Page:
The assassin Princip was part of a Bosnian Serb independence movement. Austria-Hungary blamed Serbia for the shooting, but knew that Russia would support its fellow Slavic nation. First it secured Germany’s backing in case Russia intervened, and then it issued a series of demands to the Serbian government.
Germany’s involvement escalated the situation to a continent-wide crisis. Germany assumed the alliance between France and Russia would force it to fight on two battlefronts. Its war plan (the Schlieffen Plan) therefore called for an overwhelming invasion to quickly defeat France before turning to deal with Russia’s massive but slow-moving army. In order to strike France, Germany had to go through Belgium, which would bring in Britain to defend Belgium’s neutrality.
Although Serbia accepted nearly all of Austria-Hungary’s demands, Austria-Hungary declared war on July 28.As the crisis deepened, other nations activated their war plans. Huge crowds in cities across Europe demonstrated broad public support for war. The war plans took on a life of their own, despite the efforts of diplomats and even after a change of heart by Germany’s Kaiser Wilhelm. Military leaders insisted that the forward momentum of millions of troops and thousands of tons of supplies could not be halted.
On August 1, after Russia moved to support Serbia, Germany declared war on Russia. Two days later, it attacked France and invaded Belgium. Britain immediately declared war on Germany. Europe was at war.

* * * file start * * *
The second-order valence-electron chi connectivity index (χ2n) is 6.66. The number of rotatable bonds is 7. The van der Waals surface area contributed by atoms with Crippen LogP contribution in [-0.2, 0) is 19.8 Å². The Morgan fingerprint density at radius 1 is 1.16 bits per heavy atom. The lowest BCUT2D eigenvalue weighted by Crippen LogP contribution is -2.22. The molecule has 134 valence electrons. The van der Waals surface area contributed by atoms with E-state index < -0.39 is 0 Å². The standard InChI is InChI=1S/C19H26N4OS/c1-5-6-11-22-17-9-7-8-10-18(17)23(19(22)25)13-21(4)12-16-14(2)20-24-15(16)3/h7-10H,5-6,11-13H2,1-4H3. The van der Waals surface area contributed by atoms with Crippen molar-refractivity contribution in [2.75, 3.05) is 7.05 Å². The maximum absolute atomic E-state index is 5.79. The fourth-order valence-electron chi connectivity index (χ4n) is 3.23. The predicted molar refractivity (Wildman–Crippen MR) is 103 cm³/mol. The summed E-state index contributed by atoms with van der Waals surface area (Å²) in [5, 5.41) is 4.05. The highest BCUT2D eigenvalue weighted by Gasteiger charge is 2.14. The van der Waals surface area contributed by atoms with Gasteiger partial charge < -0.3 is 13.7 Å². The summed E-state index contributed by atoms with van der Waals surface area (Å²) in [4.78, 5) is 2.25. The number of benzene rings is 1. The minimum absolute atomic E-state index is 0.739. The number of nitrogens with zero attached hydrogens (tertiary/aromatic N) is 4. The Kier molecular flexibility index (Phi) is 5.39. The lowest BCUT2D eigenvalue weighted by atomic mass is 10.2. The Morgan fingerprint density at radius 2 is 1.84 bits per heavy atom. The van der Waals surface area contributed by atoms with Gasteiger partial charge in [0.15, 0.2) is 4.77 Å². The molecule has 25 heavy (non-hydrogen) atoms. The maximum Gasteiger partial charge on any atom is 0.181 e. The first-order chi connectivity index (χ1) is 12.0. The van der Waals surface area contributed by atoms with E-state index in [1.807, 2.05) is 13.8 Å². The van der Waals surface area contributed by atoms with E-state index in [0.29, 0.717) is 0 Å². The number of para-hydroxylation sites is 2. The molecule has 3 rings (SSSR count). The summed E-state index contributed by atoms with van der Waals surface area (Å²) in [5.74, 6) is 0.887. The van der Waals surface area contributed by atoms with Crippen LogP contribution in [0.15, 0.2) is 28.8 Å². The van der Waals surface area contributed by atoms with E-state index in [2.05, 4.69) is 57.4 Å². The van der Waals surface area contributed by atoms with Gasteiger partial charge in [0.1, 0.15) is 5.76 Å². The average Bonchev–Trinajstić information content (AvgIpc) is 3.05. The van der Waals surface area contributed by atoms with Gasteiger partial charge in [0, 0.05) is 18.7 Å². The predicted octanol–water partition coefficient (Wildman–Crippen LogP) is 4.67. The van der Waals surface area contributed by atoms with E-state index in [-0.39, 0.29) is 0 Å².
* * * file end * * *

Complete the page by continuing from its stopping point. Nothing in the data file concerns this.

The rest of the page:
Europe and the World in the 19th Century
In the century before World War One, Europe experienced an era of relative peace and prosperity. From 1815 - 1914, European nations used alliances to maintain the balance of power, so that no single country could become too powerful. A number of wars were fought during this period, but these were limited in scale. New powers arose (Germany, Italy) while older ones faded (Ottoman Empire, Austria-Hungary), but overall, there was a sense of stability.
However, powerful forces were developing that would push Europe’s nations into a major conflict that would ultimately draw in much of the world. Industrialization increased the capacity of nations to produce the tools of war on a mass scale. Thanks to advances in medicine, food cultivation and transportation, the population of Europe tripled, expanding the manpower pool available for military service. Nationalism was on the rise, driven in the larger nations by competition for overseas colonies. In addition, minority populations within the larger powers (especially Austria Hungary and the Ottoman Empire) increasingly demanded the right to govern themselves. The system of alliances between the larger nations expanded to include additional agreements between major powers and lesser nations.
Thus, by 1914 every major European power possessed a growing industrial economy and the ability to field a massive army of willing patriots, and was connected to a web of obligations and guarantees that entangled nearly every country in Europe.
Over the course of the 19th century, much of the world came under European rule. Competition for colonies greatly accelerated, driven by the need for both raw materials and markets to feed Europe’s growing industrial economies. With the exception of the United States, Central and South America, the Ottoman Empire and Japan, most of the Earth’s population was under the control of a European power. When war came, territories in every corner of the globe would send manpower and resources to Europe, or would themselves become battlegrounds.